Dead circuit testing is testing performed with the power disconnected from the circuit. The main benefit of disconnecting power supply while tests with an external energy source are performed is to eliminate hazardous risks to the environment or the person conducting the test.
Both continuity test and insulation test can be performed in the dead circuit test. Let’s try to describe them in details:
This is to be performed on a dead circuit for checking continuity. Using an Audible Continuity Tester can do it. This tester consists of a battery as a source of energy, an audible device, and two test leads.
Figure 1 shows an example of this test with an audible continuity tester.
By this test, the continuity of an electrical circuit is checked to ensure that the electrical path is complete. If the path is continuous, then an audio sound is emitted to confirm path continuity and the non-existence of an open circuit. In some devices, along with the audio indication, an LED or some other visual indication is provided.
In an ohmmeter, the scale is calibrated from zero to an infinite range of resistance. When the meter shows a zero reading, it indicates that the path between two test leads has zero resistance. This, in turn, indicates that the path is a continuous one.
If the path or the conductor is open, then it will show resistance value as infinite.
In short, continuity testing is used to check the following purposes:
Integrity of cables
- Integrity of electrical circuit path
- Integrity of the earthing system (i.e., electrical continuity and low-resistance value to earth)
- Accurate wiring of a control and power circuit to the correct terminals
- Differentiate active and neutral conductors before connecting them to a device
- Check for wrong wiring interconnections between different control and power circuits. Thus indirectly, checking for short circuit paths
- Integrity of switches, fuses, and other devices
Often, a circuit where there is an open circuit fault can register excellent continuity with a low power tester or ohmmeter. But when a voltage is applied, current may not flow.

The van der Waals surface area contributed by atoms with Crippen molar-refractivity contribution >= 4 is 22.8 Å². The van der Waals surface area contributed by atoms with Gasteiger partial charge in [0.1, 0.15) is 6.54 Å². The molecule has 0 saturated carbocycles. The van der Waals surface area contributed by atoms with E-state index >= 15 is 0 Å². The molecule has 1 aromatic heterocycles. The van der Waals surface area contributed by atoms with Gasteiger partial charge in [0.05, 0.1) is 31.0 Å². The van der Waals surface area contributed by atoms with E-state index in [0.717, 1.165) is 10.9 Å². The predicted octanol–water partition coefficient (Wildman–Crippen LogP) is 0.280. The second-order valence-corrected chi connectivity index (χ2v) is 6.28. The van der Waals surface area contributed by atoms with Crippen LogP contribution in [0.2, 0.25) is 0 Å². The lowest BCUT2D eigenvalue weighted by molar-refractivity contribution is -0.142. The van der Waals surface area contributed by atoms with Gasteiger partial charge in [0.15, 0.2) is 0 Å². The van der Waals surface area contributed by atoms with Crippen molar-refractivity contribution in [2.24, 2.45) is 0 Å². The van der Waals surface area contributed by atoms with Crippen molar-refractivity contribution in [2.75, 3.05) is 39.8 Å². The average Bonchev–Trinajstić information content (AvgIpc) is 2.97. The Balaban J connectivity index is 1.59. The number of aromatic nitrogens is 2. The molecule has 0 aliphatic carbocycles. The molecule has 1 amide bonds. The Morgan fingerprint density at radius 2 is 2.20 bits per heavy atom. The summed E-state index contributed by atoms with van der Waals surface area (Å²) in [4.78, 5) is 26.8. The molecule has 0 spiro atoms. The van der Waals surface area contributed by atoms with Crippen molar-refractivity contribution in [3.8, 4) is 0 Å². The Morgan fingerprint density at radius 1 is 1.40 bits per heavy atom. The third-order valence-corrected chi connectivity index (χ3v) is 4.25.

The reason for this is that the circuit may be partially continuous (Example: a partially burnt cable where one or two conductor strands may be making contact) but when feeding a heavy load it will behave as a high impedance.
This type of fault will be detected by testing on load using voltage measurements.
This is another test performed on a dead circuit only. The objective is to check for insulation of cables or a power circuit. The device used to check integrity of insulation is known as an Insulation Resistance Tester. Generally, this is used during the installation of high voltage power cables and terminations.
In Figure 3, a general motor circuit is shown with breaker, fuses, and overload relay. To check insulation of the circuit (excluding motor), disconnect the power supply by opening the breaker.
Then, isolate the motor from the circuit through terminals T1, T2, and T3. First checking insulation resistance between earth and T1, then earth and T2, and finally earth and T3 checks insulation resistances of conductors, as well as other devices.
This test is also used in fault finding, to check for earthed motors or cables and for checking insulation failure of conductors. Individual phases of three-phase motor winding can be insulation-tested only if all six leads of the winding are brought out. The winding being tested should be connected to the tester’s output with the other two windings connected together and to the earthed frame of the motor.
Where only three leads are available, the insulation of the machine winding as a whole can only be tested with reference to the earthed frame of the motor.
These insulation testers are also often incorrectly called ‘Meggers’ (by manfacturer MEGGER) and have a built-in energy source (either DC generator or battery) to produce test voltages of rating 500 V DC or more.
This is required since the electrical circuit to be tested applies voltage of different ratings.
For example, when the insulation resistance of HV cables is checked, 1000 V minimal voltage is applied, whereas for a domestic circuit 500 V is sufficient for testing.
NOTE! Testing on a live circuit requires extreme caution and should be restricted to LV circuits.
Precautions should be taken to prevent inadvertent contact of the technician with live parts. The probes and tools must be insulated with minimum exposure of conducting parts. This will minimize inadvertent bridging of two terminals which are at different potentials which can cause a short circuit and arcing leading to burn injuries to the technician.
Resource: Practical Troubleshooting of Electrical Equipment and Control Circuits – M. Brown
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